We need to resolve dysfunction as quickly as possible so we can return to effective governance. Colorado’s economy is healthy; we all know these growth periods constitute brief times of opportunity for county citizens. We need to quickly take advantage of this period of growth. Economic development opportunities abound for our county containing so many natural wonders yet located close to Denver. We can grow the part of our economy which will provide better paying, year-round jobs. We can enhance our bread and butter industry, tourism. We must also protect our unique and wonderful way of life. We too often let opportunities pass us by as we argue over issues largely unrelated to the county’s actual challenges. I believe I can build coalitions to realize a stronger county-wide community.

A few specific projects stand out. As we steadily pare back the county budget, some negative economic effects are being felt. For instance, current fees to dispose of trash locally are in excess of $100 per ton. The Eagle County “Waste Campus” – where you can recycle, dump trash and hand-off hazardous waste items including electronics and batteries – is only 40 miles from Kremmling and 70 miles from Granby. Dump fees there are less than half our cost. Our trash is hauled, at tremendous environmental costs, 110 miles one way to be dumped on the eastern slope. The Eagle County operation breaks even. We may be saving money on property taxes, but we lose more than this in real, every-day costs. The Commissioners across the board approach to budget reduction over-simplifies a process which should be detail oriented. Many relatively small and difficult decisions need to be reached as county services are examined. To do any less does a dis-service to professionals at every employment level in the Administration Building.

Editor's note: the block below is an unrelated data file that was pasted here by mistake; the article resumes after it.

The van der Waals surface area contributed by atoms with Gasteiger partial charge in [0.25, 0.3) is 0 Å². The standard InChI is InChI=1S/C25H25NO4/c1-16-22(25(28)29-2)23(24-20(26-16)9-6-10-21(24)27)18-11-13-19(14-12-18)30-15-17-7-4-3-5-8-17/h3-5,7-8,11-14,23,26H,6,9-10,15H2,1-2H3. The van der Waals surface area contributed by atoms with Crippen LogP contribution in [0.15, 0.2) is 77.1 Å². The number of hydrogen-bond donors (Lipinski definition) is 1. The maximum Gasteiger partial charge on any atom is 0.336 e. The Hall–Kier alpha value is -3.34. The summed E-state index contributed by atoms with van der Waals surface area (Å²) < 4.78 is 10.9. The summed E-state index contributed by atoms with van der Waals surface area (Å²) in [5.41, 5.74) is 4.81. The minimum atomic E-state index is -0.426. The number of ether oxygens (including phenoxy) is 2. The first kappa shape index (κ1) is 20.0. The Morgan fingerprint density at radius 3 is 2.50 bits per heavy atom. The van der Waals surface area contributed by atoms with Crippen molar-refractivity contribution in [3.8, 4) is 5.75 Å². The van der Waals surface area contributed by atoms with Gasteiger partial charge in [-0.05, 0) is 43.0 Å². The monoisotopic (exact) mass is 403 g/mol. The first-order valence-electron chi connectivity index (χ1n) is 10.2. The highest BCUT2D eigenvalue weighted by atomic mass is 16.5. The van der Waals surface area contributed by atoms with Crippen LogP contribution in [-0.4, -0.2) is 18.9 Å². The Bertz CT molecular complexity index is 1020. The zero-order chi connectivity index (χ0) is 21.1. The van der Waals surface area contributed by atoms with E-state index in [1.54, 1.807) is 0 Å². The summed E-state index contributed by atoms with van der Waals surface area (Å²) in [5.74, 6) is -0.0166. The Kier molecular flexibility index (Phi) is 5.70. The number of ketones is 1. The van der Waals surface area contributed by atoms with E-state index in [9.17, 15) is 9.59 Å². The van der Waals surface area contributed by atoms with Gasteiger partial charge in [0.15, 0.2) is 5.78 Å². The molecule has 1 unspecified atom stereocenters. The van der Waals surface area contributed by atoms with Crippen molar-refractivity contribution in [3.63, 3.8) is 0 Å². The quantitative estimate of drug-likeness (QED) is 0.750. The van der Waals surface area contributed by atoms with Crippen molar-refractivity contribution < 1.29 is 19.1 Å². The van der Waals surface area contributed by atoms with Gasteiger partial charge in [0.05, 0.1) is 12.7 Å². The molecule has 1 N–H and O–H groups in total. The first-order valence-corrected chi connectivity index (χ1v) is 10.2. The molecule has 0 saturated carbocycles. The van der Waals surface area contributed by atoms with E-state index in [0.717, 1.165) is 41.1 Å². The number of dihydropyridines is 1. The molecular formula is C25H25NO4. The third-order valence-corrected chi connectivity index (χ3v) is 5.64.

I believe we need to complete a wage survey to examine salaries. It is apparent lower level employees are in desperate need of salary increases, and there is fat at the upper levels. For instance, a road and bridge heavy equipment operator starts with a good benefit package but makes only $15 per hour while a quarter million dollars in cost is spent annually for two county attorneys.

Personnel policies must immediately be changed to disallow an employee to serve under the supervision of a relative. Nepotism policies must also be followed in principal by disallowing the hiring of staff based on personal relationships to prevent the building of fiefdoms.